On the other side is Google Android, which relies heavily on Linux Kernel. With certain licensing caveats, it is open to a wide range of hardware vendors and, therefore, has the benefits associated with a more permissive and license-based system. While the core OS for Android is free for all phone manufacturers to deploy, they have to enter a licensing agreement with Google to have access to Google services, such as Google Maps and other applications.
Budding Autonomy Solution Providers are definitely trying to follow the route showcased by Android, where a Linux-based system may have some open-source features but where the most valuable offerings, like path-planning, navigation and apps, are not. The shipments for Android-enabled phones from Samsung, LG, Google, and Huawei exceed Apple’s shipments by an enormous order of magnitude.
What is most likely is that professionalized versions of Robotic Operating System (ROS) will be leased at an increasing rate, serving a role analogous to Android for smart devices. Closed proprietary OSs will do very well for specific robotic applications, maybe for piece picking or for mobile manipulation, but will not represent the majority of the market. Vendors like Brain Corp, the developers of ROS-based proprietary Brain OS, will form the bulwark of the future mobile robotics landscape.
Division of labor via the development of ROS-based ASPs offering common navigation solutions will be supplemented by specialization through the development of best-in-class software and DevOps tools that focus on specific use cases like monitoring, diagnostics, or fleet management.
What now needs consideration is how and where the technology stack gets monetized. Just providing navigation, localization or mapping is not particularly profitable, even at scale. It only provides a strong market position from which to build more valuable services. Indeed, even developing the ability for the robot to locate is one of the least valuable and most difficult parts of the engineering process for any robotics company. The fact this had to be repeated ad nauseum in the development of individual robotic systems could be viewed as a bad opportunity cost; but with this problem largely solved, attention will move up the technology stack towards operations, maintenance and analytics.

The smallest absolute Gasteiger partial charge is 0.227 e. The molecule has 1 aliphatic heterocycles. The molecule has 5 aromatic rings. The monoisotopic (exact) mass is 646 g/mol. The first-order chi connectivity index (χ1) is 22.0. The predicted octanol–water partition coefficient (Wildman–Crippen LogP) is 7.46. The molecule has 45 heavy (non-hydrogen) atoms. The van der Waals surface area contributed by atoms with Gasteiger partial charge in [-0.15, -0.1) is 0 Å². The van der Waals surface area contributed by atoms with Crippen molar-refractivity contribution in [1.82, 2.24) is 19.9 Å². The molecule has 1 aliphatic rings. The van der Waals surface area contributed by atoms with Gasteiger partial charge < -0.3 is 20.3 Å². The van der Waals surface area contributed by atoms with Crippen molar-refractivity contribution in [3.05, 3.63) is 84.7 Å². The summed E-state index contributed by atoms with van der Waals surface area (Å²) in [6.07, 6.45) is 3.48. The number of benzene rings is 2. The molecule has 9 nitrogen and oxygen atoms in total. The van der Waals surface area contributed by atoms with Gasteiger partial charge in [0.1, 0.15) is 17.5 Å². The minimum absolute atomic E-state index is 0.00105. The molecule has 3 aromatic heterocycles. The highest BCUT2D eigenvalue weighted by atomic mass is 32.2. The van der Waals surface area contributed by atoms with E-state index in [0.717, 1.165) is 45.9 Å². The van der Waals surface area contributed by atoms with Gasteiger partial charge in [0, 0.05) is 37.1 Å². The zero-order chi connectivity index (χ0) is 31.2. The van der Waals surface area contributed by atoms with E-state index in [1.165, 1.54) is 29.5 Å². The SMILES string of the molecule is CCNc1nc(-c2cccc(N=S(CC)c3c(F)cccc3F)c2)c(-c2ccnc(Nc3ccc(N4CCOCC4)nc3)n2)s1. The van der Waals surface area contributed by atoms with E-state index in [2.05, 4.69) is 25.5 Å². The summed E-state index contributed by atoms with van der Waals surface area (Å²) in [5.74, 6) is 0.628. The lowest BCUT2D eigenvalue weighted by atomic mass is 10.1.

This opens up the field for cloud service providers and software providers. Autonomy Solution Providers, which also have to provide the middleware and autonomy enablement, are going to have to partner with, acquire, and offer Application Programming Interfaces (APIs) for bespoke solutions that the customer will want.
Mobile Robotics Investments & Acquisitions
|6 River Systems||Shopify||450 (acquisition)||The Robot Report Coverage|
|Geek+||GGV Capital||150||The Robot Report Coverage|
|AutoGuide Mobile Robots||Teradyne||58 (acquisition)||The Robot Report Coverage|
|Fetch Robotics||Fort Ross Ventures||46||The Robot Report Coverage|
|Simbe Robotics||Venrock||26||The Robot Report Coverage|
Defining the new age of robotics
This is the beginning of a sea change in robotics, amounting to a fundamental division of labor that will open up the market to diversification. An example is the cloud robotics vendor InOrbit, which provides development operations for robotics deployments and specializes in visualization, fleet management, data collection, and aggregation. They work with ASPs like Brain Corp and offer some the highest value services by providing a common platform for heterogenous fleets. Given the need for scalability, many robots of differing types will develop across the workspace and require the deployment of superior software services to manage.
Ultimately, the new age of robotics will be defined by four major phases over the next decade:
1. The success of a few ROS-influenced OSs that can automate different hardware and provide general solutions to common problems, like navigation, odometry, and so on. Robotics companies will try to develop ASP-like capability by licensing their software.
2. The proliferation of software vendors that build best-in-class solutions to plug into OSs. These players will be both competitive and complimentary to ASPs and will be based on partnerships and acquisitions.
3. Specialization in both software and hardware, particularly for hard use cases like quadrupeds, underwater drones, and mobile manipulation.
4. Reactive consolidation being pushed by cloud service providers. There will also be attempts by autonomous car developers like Cruise and Nuro AI to develop cross-industry solutions for robots.
As Autonomy Solution Providers move forward and preempt these developments, they are in a very strong position to develop as the central family of platforms for the mobile robotics ecosystem.